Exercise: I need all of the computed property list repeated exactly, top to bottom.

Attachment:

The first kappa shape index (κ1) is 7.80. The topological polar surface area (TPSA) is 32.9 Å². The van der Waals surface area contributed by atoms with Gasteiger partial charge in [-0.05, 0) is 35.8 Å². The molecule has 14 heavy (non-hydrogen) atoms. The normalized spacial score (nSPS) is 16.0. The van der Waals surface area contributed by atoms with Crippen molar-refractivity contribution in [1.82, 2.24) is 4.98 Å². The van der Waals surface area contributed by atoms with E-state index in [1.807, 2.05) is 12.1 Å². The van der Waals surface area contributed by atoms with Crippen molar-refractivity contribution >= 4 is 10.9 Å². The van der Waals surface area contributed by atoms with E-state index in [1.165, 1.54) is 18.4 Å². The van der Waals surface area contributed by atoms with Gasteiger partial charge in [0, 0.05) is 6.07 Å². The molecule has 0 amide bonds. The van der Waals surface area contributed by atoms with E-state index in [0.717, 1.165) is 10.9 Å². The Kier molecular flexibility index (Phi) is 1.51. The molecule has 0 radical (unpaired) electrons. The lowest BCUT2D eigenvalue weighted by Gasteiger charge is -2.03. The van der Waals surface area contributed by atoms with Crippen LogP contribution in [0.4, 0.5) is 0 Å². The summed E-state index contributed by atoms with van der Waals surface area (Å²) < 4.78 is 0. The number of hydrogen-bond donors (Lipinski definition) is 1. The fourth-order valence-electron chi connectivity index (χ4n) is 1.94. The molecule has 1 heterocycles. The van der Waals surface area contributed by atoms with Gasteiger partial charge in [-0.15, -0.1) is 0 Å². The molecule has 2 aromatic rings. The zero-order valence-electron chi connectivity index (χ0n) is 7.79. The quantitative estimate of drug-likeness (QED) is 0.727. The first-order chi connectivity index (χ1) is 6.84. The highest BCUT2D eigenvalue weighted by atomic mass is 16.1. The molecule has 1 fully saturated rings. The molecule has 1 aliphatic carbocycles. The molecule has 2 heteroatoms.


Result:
The first kappa shape index (κ1) is 7.80. The topological polar surface area (TPSA) is 32.9 Å². The van der Waals surface area contributed by atoms with Gasteiger partial charge in [-0.05, 0) is 35.8 Å². The molecule has 14 heavy (non-hydrogen) atoms. The normalized spacial score (nSPS) is 16.0. The van der Waals surface area contributed by atoms with Crippen molar-refractivity contribution in [1.82, 2.24) is 4.98 Å². The van der Waals surface area contributed by atoms with E-state index in [1.807, 2.05) is 12.1 Å². The van der Waals surface area contributed by atoms with Crippen molar-refractivity contribution >= 4 is 10.9 Å². The van der Waals surface area contributed by atoms with E-state index in [1.165, 1.54) is 18.4 Å². The van der Waals surface area contributed by atoms with Gasteiger partial charge in [0, 0.05) is 6.07 Å². The molecule has 0 amide bonds. The van der Waals surface area contributed by atoms with E-state index in [0.717, 1.165) is 10.9 Å². The Kier molecular flexibility index (Phi) is 1.51. The molecule has 0 radical (unpaired) electrons. The lowest BCUT2D eigenvalue weighted by Gasteiger charge is -2.03. The van der Waals surface area contributed by atoms with Crippen LogP contribution in [0.4, 0.5) is 0 Å². The summed E-state index contributed by atoms with van der Waals surface area (Å²) < 4.78 is 0. The number of hydrogen-bond donors (Lipinski definition) is 1. The fourth-order valence-electron chi connectivity index (χ4n) is 1.94. The molecule has 1 heterocycles. The van der Waals surface area contributed by atoms with Gasteiger partial charge in [-0.15, -0.1) is 0 Å². The molecule has 2 aromatic rings. The zero-order valence-electron chi connectivity index (χ0n) is 7.79. The quantitative estimate of drug-likeness (QED) is 0.727. The first-order chi connectivity index (χ1) is 6.84. The highest BCUT2D eigenvalue weighted by atomic mass is 16.1. The molecule has 1 fully saturated rings. The molecule has 1 aliphatic carbocycles. The molecule has 2 heteroatoms.